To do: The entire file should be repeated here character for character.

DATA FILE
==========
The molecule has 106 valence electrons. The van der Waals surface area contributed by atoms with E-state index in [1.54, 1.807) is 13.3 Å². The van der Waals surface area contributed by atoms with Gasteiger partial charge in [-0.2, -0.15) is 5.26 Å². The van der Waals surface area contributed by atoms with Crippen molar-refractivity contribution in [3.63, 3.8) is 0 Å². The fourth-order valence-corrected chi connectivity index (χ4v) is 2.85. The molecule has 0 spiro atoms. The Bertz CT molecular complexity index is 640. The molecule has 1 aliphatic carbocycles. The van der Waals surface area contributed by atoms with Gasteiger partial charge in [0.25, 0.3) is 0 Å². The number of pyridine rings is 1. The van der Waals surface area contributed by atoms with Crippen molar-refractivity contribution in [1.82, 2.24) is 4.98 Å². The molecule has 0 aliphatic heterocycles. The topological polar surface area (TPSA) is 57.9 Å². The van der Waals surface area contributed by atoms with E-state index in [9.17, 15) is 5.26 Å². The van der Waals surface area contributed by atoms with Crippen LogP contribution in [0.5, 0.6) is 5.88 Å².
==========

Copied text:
The molecule has 106 valence electrons. The van der Waals surface area contributed by atoms with E-state index in [1.54, 1.807) is 13.3 Å². The van der Waals surface area contributed by atoms with Gasteiger partial charge in [-0.2, -0.15) is 5.26 Å². The van der Waals surface area contributed by atoms with Crippen molar-refractivity contribution in [3.63, 3.8) is 0 Å². The fourth-order valence-corrected chi connectivity index (χ4v) is 2.85. The molecule has 0 spiro atoms. The Bertz CT molecular complexity index is 640. The molecule has 1 aliphatic carbocycles. The van der Waals surface area contributed by atoms with Gasteiger partial charge in [0.25, 0.3) is 0 Å². The number of pyridine rings is 1. The van der Waals surface area contributed by atoms with Crippen molar-refractivity contribution in [1.82, 2.24) is 4.98 Å². The molecule has 0 aliphatic heterocycles. The topological polar surface area (TPSA) is 57.9 Å². The van der Waals surface area contributed by atoms with E-state index in [9.17, 15) is 5.26 Å². The van der Waals surface area contributed by atoms with Crippen LogP contribution in [0.5, 0.6) is 5.88 Å².